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Publication numberUS7954893 B2
Publication typeGrant
Application numberUS 12/407,036
Publication dateJun 7, 2011
Filing dateMar 19, 2009
Priority dateFeb 13, 2008
Also published asUS20090200843
Publication number12407036, 407036, US 7954893 B2, US 7954893B2, US-B2-7954893, US7954893 B2, US7954893B2
InventorsMasaaki Yokota, Atsushi Koike
Original AssigneeTachi-S Co., Ltd.
Export CitationBiBTeX, EndNote, RefMan
External Links: USPTO, USPTO Assignment, Espacenet
Headrest for vehicle seat
US 7954893 B2
Abstract
A headrest for vehicle seat includes: a generally inverted-U-shaped frame having a pair of headrest stays defined therein; and an impact absorption bar fixedly connected between those two headrest stays. The impact absorption bar is located in a predetermined spaced relation with an upper horizontal frame portion of the generally inverted-U-shaped frame. When a rear-end collision or the like occurs, a head of seat occupant is stably received by those impact absorption bar and upper horizontal frame portion, while the impact absorption bar being readily deformed by backward excessive great load applied thereto from the seat occupant's head to thereby absorb and reduce a corresponding impact energy to be imparted to the head.
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Claims(1)
1. A headrest adapted to be mounted on a vehicle seat, comprising:
a generally inverted-U-shaped frame provided in said headrest, said generally inverted U-shaped frame having, defined therein, a horizontal frame portion disposed at an upper side of said headrest, and a pair of spaced-apart vertical frame portions extending vertically and continuous from said horizontal frame portion in a direction downwardly of the headrest;
a pair of spaced-apart headrest stays defined integrally in two lower portions respectively of said pair of spaced-apart vertical frame portions, said pair of spaced-apart headrest stays being adapted to be mounted in said vehicle seat;
a single impact absorption bar element having two endpoints that are fixedly connected to said pair of spaced-apart vertical frame portions in such a manner as to extend transversely of said pair of spaced-apart vertical frame portions, while being disposed under, spaced apart from, and substantially parallel to said horizontal frame portion, said impact absorption bar element being of a property prone to deformation only by an excessive great load applied thereto from said head of the seat occupant in case of a rear-end collision or a factor for causing said excessive great load;
a headrest body including a foam padding filled therein;
wherein a substantially midway point of said impact absorption bar element thereof is a recessed or cut-away region, thereby defining a readily deformable region in said substantially midway point,
wherein said horizontal frame portion, said pair of spaced-apart vertical frame portions, and said single impact absorption bar element are embedded integrally in said foam padding of said headrest body, while said pair of spaced-apart headrest stays extend outwardly from said headrest body.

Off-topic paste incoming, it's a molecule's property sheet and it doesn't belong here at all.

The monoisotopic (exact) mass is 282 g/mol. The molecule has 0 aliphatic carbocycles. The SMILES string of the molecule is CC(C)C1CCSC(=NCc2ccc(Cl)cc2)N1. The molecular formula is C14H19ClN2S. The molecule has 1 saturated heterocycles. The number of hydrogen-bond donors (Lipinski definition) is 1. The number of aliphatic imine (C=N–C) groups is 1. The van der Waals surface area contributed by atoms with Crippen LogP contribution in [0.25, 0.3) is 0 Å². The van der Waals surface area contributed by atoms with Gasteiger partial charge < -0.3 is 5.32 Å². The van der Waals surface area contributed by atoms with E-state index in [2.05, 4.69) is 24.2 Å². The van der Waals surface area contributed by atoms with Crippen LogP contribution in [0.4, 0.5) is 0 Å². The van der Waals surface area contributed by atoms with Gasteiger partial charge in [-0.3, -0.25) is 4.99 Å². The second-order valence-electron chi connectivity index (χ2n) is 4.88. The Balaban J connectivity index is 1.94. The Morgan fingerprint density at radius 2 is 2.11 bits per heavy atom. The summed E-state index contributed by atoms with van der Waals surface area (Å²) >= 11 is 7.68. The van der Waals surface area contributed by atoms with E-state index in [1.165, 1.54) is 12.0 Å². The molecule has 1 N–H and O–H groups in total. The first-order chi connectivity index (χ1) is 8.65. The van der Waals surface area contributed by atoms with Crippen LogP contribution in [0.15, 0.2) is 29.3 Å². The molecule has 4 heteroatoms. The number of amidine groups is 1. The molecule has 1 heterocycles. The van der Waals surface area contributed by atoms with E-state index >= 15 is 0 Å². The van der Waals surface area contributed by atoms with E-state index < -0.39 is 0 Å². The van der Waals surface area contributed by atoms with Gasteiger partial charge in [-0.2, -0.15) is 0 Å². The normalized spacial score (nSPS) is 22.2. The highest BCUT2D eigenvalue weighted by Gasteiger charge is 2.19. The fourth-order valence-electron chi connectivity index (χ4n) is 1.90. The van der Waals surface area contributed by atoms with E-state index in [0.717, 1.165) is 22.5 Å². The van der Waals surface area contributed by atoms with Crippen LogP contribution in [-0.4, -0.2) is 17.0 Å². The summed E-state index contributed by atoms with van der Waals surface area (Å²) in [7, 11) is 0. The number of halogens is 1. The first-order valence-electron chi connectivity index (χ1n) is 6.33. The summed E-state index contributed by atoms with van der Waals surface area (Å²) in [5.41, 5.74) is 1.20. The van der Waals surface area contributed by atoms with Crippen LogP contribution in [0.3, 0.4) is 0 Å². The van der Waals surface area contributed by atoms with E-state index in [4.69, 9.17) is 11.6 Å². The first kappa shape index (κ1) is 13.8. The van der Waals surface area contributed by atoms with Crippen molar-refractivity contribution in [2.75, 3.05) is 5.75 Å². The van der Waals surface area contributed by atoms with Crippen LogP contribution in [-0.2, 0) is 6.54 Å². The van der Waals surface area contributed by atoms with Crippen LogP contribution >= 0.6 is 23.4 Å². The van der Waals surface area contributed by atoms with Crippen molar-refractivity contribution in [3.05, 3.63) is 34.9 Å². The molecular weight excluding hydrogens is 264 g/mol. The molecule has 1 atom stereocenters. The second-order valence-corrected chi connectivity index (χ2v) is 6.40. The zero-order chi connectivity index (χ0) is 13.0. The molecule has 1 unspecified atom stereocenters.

Description
BACKGROUND OF THE INVENTION

1. Field of the Invention

The present invention relates to a headrest to be mounted on a seat back of a vehicle seat, and in particular, the invention is directed to an improvement of the headrest which not only provides a reliable support for a head of seat occupant, but also provides a high absorption of an impact given to the seat occupant's head in case of a backward or rear-end collision or the like.

2. Description of Prior Art

In general, a headrest, adapted to be mounted on a seat back of vehicle seat, is comprised of a trim cover assembly, a foam padding and a pair of headrest stays. In most cases, in assembly of the headrest, a three-dimensional trim cover assembly is preformed, which conforms to a predetermined contour of the headrest, and a pair of spaced-apart headrest stays are also preformed by bending a tubular rod member in an inverted-U-shaped configuration so that a pair of rectilinearly extending rod portions thereof constitutes that particular pair of headrest stays. In this regard, so formed inverted-U-shaped rod member with two headrest stays defined therein is placed in the inside of the three-dimensional trim cover assembly in such a fashion that the two headrest stays extend outwardly from a bottom wall of the trim cover assembly, thereby providing a basic headrest unit. Such basic headrest unit is placed in a foaming die, after which, a liquid foaming agent is injected into the inside of the trim cover assembly and cured into an increased mass of foam padding filled therein. In that normal process of assembly, a resultant headrest is produced, in which the foam padding, overlaying a part of the inverted-U-shaped rod member, is effective in giving a cushony and resilient support for the head of seat occupant.

In the foregoing typical headrest, a horizontal rod portion of the inverted-U-shaped rod member (i.e. a transversely extending rod portion defined between the two headrest stays) serves to receive a great load applied from the head of seat occupant which is displaced thereto under backward inertia in the case of rear-end collision. Otherwise stated, when a rear-end collision occurs, the seat occupant's head is abruptly displaced and pressed against the headrest under the backward inertia thereof, while being forcibly sunk into the foam padding of the headrest. As a result thereof, an excessive great load thus applied from the head is received by the afore-said horizontal rod portion of inerted-U-shaped rod member, via a compressed local region of the foam padding.